Two things that should’ve never left skateboarding:
-Rubber paneled toe caps
It’s understandable that no one wants to skate D3’s forever. Sounds like an over-exaggeration but if you had a pair, you know they simply wouldn’t die (& now they’re over $100’s, wtf?). But even though the old silhouette in question resembles Quasimodo’s outline & has zero fashion appeal, they undeniably worked best for skateboarding.
Now that rubber paneled toes are making their way back into skateboarding’s trendy forecast, we’re asking ourselves “why did they ever leave?”
We were left assuming that it was something on the scale of production costs but after speaking with numerous footwear designers, turns out that it could be cheaper to manufacture rubber paneled toe caps because you aren’t relying on reinforced suede or any other animal products.
Our close friend Nick Pappas has experience dealing with factories as a skate shoe designer & he gave us a little more insight on production coasts & more.
“It’s a weird one with toe caps. Factories love them because they increase material yield which gives those factories a better margin on costing. They also love it from a durability standpoint because you can only reinforce a clean toe shoe so much before it becomes uncomfortable to wear. Toe caps are much easier to reinforce for the factories, which adds durability to the shoe and in turn decreases the amount of returns those factories are likely to receive.
As far as rubber toe caps, I’m not really sure why they disappeared for so long from skateboarding. My gut feeling is that skateboard footwear companies take things to extremes. In the late 90’s, early 2000’s, durability was the name of the game so shoe companies went buck making shoes that looked and skate like tanks. After that trend died, skateboarding took it to the other extreme and started making the thinnest vulcanized shoes possible. I think rubber toe caps are making a comeback because skate footwear is moving towards a phase that is in between shoes of the 2000’s and the latest trend of ridiculously thin shoes. You look at the new Busenitz ADV, or the Lucas, they are moderately thin, while throwing tech and durability in the mix. I think rubber toe shoes will re-emerge in the next year, but I think shoe companies will add them on in smarter ways then they did before. They’ll develop ways to High Frequency weld those toe caps onto shoes. One step farther than what we are seeing on this Busenitz ADV which is more of a screened-on toe cap. These HF welded toe caps will allow for shoes to have that “clean toe” look, while adding durability that companies and factories love.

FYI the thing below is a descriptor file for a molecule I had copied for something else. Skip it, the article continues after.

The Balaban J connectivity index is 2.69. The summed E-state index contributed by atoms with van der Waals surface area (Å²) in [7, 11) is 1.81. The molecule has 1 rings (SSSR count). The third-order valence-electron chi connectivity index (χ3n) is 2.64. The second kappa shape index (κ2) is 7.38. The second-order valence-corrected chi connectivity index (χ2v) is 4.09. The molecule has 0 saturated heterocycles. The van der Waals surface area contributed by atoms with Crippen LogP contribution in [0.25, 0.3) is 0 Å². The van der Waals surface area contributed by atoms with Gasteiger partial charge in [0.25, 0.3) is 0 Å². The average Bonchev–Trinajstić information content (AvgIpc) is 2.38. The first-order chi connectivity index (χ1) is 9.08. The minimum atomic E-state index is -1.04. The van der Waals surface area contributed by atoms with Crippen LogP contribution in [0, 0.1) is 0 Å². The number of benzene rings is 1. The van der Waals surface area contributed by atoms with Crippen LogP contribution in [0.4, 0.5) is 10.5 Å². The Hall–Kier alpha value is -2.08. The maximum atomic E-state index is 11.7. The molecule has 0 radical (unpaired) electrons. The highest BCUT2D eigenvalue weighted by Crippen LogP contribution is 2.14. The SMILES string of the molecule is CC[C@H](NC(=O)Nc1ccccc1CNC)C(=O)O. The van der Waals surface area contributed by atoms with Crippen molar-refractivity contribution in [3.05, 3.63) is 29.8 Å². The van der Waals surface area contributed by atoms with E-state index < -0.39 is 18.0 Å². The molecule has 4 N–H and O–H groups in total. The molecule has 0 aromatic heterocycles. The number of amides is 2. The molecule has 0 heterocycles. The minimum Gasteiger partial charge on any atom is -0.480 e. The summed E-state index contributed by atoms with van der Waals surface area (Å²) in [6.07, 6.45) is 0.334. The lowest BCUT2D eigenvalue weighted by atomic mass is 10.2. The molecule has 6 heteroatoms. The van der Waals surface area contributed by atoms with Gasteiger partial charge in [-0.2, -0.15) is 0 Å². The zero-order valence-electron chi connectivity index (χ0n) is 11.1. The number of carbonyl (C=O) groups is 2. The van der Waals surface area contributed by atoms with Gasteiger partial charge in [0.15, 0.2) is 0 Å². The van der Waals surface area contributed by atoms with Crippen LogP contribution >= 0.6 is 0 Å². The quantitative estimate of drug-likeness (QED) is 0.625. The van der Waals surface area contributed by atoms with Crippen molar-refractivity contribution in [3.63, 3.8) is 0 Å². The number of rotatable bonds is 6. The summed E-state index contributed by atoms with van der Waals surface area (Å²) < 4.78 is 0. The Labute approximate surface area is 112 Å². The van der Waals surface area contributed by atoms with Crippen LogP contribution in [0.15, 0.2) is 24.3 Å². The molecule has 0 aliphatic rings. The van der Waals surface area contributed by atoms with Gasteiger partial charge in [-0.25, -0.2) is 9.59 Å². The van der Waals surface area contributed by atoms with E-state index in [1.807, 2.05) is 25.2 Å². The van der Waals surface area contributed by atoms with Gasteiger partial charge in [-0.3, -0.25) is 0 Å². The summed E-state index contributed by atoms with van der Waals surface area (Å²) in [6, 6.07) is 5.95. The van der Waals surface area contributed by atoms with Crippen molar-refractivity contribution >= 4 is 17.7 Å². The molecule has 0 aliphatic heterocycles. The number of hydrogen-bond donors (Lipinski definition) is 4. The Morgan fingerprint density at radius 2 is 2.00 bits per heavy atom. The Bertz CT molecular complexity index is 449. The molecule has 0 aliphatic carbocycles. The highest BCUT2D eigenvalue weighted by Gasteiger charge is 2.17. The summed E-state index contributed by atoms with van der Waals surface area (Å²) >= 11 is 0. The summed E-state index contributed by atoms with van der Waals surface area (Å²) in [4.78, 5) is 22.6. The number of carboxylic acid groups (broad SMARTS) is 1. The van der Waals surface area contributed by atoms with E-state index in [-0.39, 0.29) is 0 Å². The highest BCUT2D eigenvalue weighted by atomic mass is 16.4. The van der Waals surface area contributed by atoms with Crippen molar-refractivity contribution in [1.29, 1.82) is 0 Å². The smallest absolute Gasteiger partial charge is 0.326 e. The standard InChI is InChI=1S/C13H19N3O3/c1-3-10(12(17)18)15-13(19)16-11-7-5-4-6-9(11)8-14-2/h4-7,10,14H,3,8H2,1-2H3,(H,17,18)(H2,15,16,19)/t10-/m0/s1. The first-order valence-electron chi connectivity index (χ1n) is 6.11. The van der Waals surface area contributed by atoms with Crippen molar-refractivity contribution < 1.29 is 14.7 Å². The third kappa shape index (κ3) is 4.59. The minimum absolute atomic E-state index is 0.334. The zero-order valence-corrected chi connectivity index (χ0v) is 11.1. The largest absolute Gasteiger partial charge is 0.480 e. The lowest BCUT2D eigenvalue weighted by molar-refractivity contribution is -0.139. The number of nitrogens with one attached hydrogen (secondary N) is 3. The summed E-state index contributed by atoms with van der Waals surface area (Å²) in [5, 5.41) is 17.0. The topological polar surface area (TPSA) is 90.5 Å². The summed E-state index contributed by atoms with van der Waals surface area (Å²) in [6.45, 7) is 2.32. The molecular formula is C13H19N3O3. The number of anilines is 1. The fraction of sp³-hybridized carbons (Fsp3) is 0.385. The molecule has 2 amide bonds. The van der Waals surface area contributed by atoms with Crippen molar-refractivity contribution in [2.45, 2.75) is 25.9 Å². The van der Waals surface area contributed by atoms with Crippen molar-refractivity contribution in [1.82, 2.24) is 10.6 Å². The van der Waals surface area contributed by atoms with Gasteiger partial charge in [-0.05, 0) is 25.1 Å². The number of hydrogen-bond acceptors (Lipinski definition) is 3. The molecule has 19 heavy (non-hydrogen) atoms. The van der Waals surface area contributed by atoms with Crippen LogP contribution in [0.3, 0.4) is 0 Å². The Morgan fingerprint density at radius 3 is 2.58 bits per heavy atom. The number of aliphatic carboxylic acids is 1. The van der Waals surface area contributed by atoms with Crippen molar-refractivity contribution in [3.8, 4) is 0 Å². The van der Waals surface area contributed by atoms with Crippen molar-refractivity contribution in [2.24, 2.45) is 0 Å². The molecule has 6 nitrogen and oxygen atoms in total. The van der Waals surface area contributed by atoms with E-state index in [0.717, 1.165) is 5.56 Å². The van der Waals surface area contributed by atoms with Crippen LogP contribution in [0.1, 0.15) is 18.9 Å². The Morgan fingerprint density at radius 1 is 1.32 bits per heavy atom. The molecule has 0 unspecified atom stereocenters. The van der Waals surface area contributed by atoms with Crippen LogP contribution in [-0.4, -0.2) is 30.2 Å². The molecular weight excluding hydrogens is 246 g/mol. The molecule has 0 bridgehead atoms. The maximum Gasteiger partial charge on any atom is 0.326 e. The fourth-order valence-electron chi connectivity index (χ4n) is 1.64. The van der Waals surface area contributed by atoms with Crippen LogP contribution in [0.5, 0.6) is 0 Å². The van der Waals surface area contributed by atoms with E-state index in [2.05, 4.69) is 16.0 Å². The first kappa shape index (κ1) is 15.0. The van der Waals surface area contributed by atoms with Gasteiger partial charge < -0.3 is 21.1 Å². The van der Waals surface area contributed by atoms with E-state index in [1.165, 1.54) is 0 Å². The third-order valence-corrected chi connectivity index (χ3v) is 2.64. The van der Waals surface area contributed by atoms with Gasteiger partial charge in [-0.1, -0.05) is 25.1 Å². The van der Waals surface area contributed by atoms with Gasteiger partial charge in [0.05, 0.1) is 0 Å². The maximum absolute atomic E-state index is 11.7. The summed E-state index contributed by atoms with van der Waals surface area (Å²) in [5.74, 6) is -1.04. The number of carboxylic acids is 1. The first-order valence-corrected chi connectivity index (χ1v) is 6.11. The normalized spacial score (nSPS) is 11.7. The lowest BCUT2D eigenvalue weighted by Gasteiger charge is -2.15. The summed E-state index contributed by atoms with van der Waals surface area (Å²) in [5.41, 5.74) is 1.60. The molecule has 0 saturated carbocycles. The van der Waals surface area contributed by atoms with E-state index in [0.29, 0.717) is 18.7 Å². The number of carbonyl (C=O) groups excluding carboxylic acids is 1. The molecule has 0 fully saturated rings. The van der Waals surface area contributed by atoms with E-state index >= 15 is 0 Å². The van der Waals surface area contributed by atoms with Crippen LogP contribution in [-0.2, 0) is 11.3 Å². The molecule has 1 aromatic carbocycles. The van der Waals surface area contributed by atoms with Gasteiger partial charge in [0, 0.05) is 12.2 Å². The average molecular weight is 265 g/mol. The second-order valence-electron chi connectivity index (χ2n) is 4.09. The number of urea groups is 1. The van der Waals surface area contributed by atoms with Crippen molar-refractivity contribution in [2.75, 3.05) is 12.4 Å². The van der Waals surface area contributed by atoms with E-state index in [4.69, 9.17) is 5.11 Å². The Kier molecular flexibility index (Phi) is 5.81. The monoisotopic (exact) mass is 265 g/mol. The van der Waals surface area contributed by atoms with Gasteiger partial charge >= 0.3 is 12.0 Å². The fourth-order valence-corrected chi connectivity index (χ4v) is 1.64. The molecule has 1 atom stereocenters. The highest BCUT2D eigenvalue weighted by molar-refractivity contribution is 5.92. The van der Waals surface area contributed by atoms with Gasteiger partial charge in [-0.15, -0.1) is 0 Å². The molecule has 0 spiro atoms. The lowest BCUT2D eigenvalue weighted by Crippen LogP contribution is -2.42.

As far as costing, both the old school rubber toe caps and the new age high frequency welded toe caps are slightly cheaper for the simple reason that they are synthetic materials and you are not relying on only animal hides to build a shoe.”
With all this info & more, what other companies are going to step to the plate & challenge their design team to build a functional, fashionable & durable rubber toe skate shoe? Companies like Adidas, Dekline & Etnies are already ahead of the curve by putting out some of the more sought after models of 2013. Most of these rubber paneled shoes are staying within a normal price range all while increasing their grade of durability. If kids don’t embrace this, they’re out of their minds. There has already been some negative feedback concerning these upcoming models. Some have argued that the paneling will get in the way, interrupt their flick or simply fly off after a session. Chances are they’re wrong but we’ll solidify that by testing & reviewing each one of these rubber panels in the near future.
The other question on mind is who will do it best? You should expect to see more rubber paneled/ reinforced toes going into 2014. We’ve already had the pleasure of getting reintroduced to a classic that’s being reissued. Any guesses?